Profits and Values


Article from Issue 248/2021

The interface of politics with tech is always complicated – even when the stated values of the country and the company are similar. But in a world of global corporations and diverging values, the interplay is almost impossible to follow.

Dear Reader,

The interface of politics with tech is always complicated – even when the stated values of the country and the company are similar. But in a world of global corporations and diverging values, the interplay is almost impossible to follow.

For instance, skirmishes of tech companies with China have been in the news recently. I should start by saying, few western social media companies even operate in China. Google, Facebook, Twitter, and other social media giants are all blocked, having fallen out with authorities for various reasons – including for refusing to comply with censorship demands.

LinkedIn remains in operation behind China's "great firewall," but the Chinese government is leaning heavily on them to step up their censorship. According to the New York Times, China's Internet regulator scolded LinkedIn in March for failing to enforce censorship rules [1]. As a punishment, the Chinese government suspended new LinkedIn sign-ups in China for 30 days and ordered the company to perform a "self evaluation" and submit a report about it.

Fast forward to May, and LinkedIn appeared to have learned their lesson. British journalist Peter Humphrey, a critic of the Chinese government, claimed that LinkedIn censored his reference to the Chinese government as a "repressive dictatorship" and his assessment of Chinese government media as a "propaganda machine" [2]. Humphrey apparently reported that he received a notification from LinkedIn that his comments were removed for "bullying and harassment." His account was then placed in a restricted state because of "behavior that appears to violate" the terms of service.

After a public outcry, LinkedIn restored Humphrey's account and some (but not all) of the content. A spokesperson for LinkedIn told Bloomberg, "Our team has reviewed the action, based on our appeals process, and found it was an error" [3].

There is a lot to learn in this kind of a story, although you can never quite see to the bottom of it. One question is, why is LinkedIn still in China when companies like Google and Facebook have already left. One (perhaps naive) answer is that the other companies have better values than LinkedIn. This interpretation is certainly something to consider, or at least, it is something you can't really rule out, but other factors are also at play. For instance, LinkedIn is owned by Microsoft, which is more like an old-school IT company than a social media company and has some irons in the fire that complicate the equation. I should also note that some observers believe the presence of LinkedIn in China creates a tension for censors that would not be present if they disappeared. In this example, for instance, LinkedIn went along with the censorship at first, but under pressure from the international community, they backed down. That can only happen if companies with an international presence are part of the China scene and therefore part of the conversation.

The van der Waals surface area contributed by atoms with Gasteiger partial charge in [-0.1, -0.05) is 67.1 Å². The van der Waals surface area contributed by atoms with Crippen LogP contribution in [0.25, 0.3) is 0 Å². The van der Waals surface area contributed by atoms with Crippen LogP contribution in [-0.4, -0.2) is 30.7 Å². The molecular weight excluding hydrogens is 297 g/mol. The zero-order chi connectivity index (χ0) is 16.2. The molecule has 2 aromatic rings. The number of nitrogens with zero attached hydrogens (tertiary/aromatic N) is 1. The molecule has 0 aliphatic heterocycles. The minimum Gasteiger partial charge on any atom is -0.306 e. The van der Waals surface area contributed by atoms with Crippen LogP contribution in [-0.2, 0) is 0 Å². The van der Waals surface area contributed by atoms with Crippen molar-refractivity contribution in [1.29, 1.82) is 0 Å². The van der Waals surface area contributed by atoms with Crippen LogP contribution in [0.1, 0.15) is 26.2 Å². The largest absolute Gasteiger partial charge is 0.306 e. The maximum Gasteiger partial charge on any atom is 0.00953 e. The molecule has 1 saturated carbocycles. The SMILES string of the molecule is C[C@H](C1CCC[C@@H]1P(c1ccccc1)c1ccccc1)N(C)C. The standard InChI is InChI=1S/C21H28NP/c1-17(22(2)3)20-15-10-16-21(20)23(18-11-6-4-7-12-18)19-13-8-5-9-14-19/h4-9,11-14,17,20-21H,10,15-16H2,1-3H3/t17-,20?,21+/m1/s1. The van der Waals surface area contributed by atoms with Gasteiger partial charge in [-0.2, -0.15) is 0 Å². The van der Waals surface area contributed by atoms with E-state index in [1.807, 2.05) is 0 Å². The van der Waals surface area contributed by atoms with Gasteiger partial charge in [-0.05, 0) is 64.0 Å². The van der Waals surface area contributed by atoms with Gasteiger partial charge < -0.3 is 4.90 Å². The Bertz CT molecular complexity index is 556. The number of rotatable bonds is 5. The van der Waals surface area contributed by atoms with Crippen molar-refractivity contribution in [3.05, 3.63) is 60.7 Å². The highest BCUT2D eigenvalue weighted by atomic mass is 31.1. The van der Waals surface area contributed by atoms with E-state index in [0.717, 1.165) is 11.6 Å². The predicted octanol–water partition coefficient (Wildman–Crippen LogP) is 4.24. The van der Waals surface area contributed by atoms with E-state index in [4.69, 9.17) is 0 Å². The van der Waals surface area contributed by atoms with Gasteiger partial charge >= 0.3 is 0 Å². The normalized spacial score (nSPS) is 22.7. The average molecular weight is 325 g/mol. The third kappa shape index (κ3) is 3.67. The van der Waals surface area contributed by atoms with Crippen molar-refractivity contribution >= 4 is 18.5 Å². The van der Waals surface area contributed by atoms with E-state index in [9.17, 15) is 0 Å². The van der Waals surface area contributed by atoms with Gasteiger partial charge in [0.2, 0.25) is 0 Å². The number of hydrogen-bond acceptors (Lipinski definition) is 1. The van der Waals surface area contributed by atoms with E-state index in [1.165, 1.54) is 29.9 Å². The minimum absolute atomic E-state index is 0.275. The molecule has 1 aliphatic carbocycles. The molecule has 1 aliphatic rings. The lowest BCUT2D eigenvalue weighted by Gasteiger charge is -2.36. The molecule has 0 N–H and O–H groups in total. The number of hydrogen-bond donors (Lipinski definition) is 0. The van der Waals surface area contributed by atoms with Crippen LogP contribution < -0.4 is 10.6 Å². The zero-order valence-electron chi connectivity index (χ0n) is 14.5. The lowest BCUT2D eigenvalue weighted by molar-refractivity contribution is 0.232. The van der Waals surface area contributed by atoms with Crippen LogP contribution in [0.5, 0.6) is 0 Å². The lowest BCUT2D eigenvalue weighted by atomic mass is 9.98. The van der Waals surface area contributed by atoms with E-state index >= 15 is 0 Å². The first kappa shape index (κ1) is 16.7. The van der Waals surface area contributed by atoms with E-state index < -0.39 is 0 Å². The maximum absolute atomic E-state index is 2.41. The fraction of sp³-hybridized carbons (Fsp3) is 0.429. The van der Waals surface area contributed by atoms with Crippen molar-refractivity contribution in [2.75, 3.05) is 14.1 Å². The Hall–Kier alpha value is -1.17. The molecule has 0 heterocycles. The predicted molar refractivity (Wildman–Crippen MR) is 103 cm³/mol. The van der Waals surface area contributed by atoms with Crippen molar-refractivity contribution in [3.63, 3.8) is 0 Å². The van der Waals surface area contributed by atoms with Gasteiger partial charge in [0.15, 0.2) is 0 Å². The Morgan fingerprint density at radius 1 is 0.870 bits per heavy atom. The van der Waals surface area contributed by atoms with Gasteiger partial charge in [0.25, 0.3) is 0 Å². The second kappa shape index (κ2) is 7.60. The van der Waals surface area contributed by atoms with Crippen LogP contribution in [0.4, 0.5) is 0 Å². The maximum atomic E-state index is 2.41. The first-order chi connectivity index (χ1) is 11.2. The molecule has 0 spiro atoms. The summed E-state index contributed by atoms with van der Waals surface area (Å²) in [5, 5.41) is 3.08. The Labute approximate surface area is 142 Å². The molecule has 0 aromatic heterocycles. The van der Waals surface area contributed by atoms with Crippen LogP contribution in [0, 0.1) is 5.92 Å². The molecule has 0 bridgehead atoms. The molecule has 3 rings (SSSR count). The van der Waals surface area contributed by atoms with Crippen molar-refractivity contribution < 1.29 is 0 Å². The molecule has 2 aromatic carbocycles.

But it is also important to remember that this devil's dance of tech versus censorship is not just a social media problem. Another recent report in the New York Times details Apple's long history of spouting liberal values in the west while caving to government demands in China [4]. According to the report, "…thousands of apps have disappeared from Apple's Chinese App Store over the past several years, more than previously known, including foreign news outlets, gay dating services, and encrypted messaging apps. It has also blocked tools for organizing pro-democracy protests and skirting Internet restrictions, as well as apps about the Dalai Lama."

What should we do about all of this? Of course, there are many layers and levels of possible involvement, depending on your time and interest. If you want to get actively involved, Amnesty International is a good place to start [5]. But one thing we can all do is keep talking about it and calling it out when we see it so that others will see it. As the LinkedIn example illustrates, these companies really do care what people think, and shining light on an issue can sometimes lead to a better outcome.

Joe Casad, Editor in Chief


  1. "China Punishes Microsoft's LinkedIn Over Lax Censorship":
  2. "LinkedIn Accused of Censoring for Beijing":
  3. "Microsoft's LinkedIn Accused by Noted China Critic of Censorship":
  4. "Censorship, Surveillance, and Profits: A Hard Bargain for Apple in China":
  5. Amnesty International China Overview:

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